3) Bart Allen, at the time, didn’t really have too much of a life. Bart Allen, the secret identity wasn’t fully formed yet. Jesse Chambers had a real job and huge responsibilities, and thus might not have been able to devote herself fully to the hero gig. Bart didn’t have that problem.

4) Jesse Quick wasn’t a “natural.” Bart could instantly access the Speed Force, while Jesse needed to speak the speed formula. Part of being “The Flash” is acting immediately, and immediately isn’t taking the time to speak a formula. Bart could act, then think, while Jesse had to think then act. Also since Bart was born with his speed it was part of him. Jesse on the other hand could function perfectly well in “normal” mode.

5) Jesse had barely more experienced than Bart, and whatever experience she did have was negated by #4, Bart’s natural ability.

6) There is scientific data out there that indicates females are more susceptible to cooties infestation, so that could have played a role.

Those are the only reasons I could think of why Wally would select Bart over Jesse. Other than that he may be known that Jesse would be featured in that horrible Titans title and later be relegated to one of Geoff Johns numerous drawn out subplots over in JSA.

Tim, you know Geoff Johns, what’s he got in store for the character, and what are your thoughts on Jesse Quick?

To take a page from Mr. Johns’s book, I will simply say “Wait and see” in reference to Jesse Quick. For example: “Is that romance I smell a-brewing for Ms. Quick?” “Just wait and see.” Voila.

As far the character herself, I like her. I like that she is a speedster, but still an outsider when it comes to the Scarlet Clique. I think her workaholicism is an interesting character flaw that has some miles to it. She probably should never be asked to carry a book, but as a supporting character, I support her presence in JSA or Flash or both. Not in Titans though. That last time………shudder.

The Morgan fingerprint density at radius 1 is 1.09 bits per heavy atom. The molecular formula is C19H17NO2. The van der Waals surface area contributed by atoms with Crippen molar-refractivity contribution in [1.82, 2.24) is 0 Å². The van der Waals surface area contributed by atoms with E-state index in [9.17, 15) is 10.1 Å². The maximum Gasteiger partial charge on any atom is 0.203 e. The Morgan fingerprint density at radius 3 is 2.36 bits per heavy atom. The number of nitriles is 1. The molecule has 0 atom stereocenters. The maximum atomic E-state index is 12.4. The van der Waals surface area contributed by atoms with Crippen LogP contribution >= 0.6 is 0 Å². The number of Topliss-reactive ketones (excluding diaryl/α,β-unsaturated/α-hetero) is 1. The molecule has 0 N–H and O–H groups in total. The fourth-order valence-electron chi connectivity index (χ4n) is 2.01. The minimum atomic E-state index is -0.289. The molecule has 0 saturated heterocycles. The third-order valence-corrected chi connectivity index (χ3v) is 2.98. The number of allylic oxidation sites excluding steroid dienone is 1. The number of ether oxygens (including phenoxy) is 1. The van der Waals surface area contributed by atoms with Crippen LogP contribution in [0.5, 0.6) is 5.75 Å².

Mike Z, got a question from the archive?

Which DC series from the ’90s holds up the worst? I tried reading the Azrael mini but I couldn’t bring myself to get half through the 1st issue.

I’ll give you two answers this week. Visually, I’d say any comic with Kal El’s post death hairdo. Y’know the one that dangerously resembled a mullet? Why they tried to make Superman “cool” by extending his hair is beyond me. Did Clark Kent sport a perm, they were in style too, at some point.

In term so of an actual title (and by title I mean just the title not the book) Superboy & The Ravers. Whose great idea what that title? Were “Raves” ever really cool? Were they cool enough to warrant being referenced in a comic book title? It kind of smacks of pandering.

But that’s it. Those are the two that I can think of off the top of my head, but I reserve the right to revisit this question in the future.

Tim, do you have any suggestions of dreadful 90’s reading?

Hmm…a few things stick out. The Alan Smithee (a pseudonym, duh) issues of Daredevil, for one. DD was still running around in the armor, but McDaniel and Chichester had already left (officially anyway. After all, Smithee had to be someone, right?) and the stories…they were not good. Maximum Carnage and the Clone Saga were both 90’s fiascos, so they make the list. I would concur with the bulk of immediately post-Reign of the Supermen Superman stories as being rather beat. The Justice League of America pre-Morrison’s relaunch (the Obsidian, Nuklon (who is now Atom Smasher, etc. squad) was pretty awful stuff. The Azrael issues (since you mentioned him) when Denny O’Neill had him fighting monsters (vampire, werewolf, maybe a mummy of some sort) was the storyline that killed that series (even though it lasted for several years after that, you could just tell that all hope was lost).Wow…I guess I could go on. But let’s just stick with those for the time being.

And for the record, Sword of Azrael does not bother me all the much.


Inside Pulse’s 2004 Music Staffer of the Year Aaron Cameron, do you have a question for the column?

I assume low sales killed the Sonic miniseries dead in the water, but that got me thinking…more specifically, I messed around looking for other instances of series that were killed off mid-storyline. I found lots of references to the DC Implosion of 1978, but few details. Can ya educate me?